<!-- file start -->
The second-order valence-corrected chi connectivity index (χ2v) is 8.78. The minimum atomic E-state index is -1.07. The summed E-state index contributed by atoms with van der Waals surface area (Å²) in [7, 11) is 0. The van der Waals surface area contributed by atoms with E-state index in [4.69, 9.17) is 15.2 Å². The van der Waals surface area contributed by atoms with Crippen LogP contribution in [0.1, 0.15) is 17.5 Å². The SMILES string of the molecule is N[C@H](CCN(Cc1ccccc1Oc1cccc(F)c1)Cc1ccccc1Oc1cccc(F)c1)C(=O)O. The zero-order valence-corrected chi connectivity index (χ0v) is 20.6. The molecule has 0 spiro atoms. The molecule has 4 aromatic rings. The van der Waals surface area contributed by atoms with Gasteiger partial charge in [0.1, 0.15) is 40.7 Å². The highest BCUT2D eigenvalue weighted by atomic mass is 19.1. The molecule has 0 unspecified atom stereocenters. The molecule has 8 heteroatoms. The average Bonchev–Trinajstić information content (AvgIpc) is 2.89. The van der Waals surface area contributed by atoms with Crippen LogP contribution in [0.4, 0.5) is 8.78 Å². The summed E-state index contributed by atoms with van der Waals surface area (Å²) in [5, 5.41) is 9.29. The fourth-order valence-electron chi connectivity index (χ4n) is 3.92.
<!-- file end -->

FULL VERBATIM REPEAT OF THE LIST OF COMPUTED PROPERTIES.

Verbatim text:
The second-order valence-corrected chi connectivity index (χ2v) is 8.78. The minimum atomic E-state index is -1.07. The summed E-state index contributed by atoms with van der Waals surface area (Å²) in [7, 11) is 0. The van der Waals surface area contributed by atoms with E-state index in [4.69, 9.17) is 15.2 Å². The van der Waals surface area contributed by atoms with Crippen LogP contribution in [0.1, 0.15) is 17.5 Å². The SMILES string of the molecule is N[C@H](CCN(Cc1ccccc1Oc1cccc(F)c1)Cc1ccccc1Oc1cccc(F)c1)C(=O)O. The zero-order valence-corrected chi connectivity index (χ0v) is 20.6. The molecule has 0 spiro atoms. The molecule has 4 aromatic rings. The van der Waals surface area contributed by atoms with Gasteiger partial charge in [0.1, 0.15) is 40.7 Å². The highest BCUT2D eigenvalue weighted by atomic mass is 19.1. The molecule has 0 unspecified atom stereocenters. The molecule has 8 heteroatoms. The average Bonchev–Trinajstić information content (AvgIpc) is 2.89. The van der Waals surface area contributed by atoms with Crippen LogP contribution in [0.4, 0.5) is 8.78 Å². The summed E-state index contributed by atoms with van der Waals surface area (Å²) in [5, 5.41) is 9.29. The fourth-order valence-electron chi connectivity index (χ4n) is 3.92.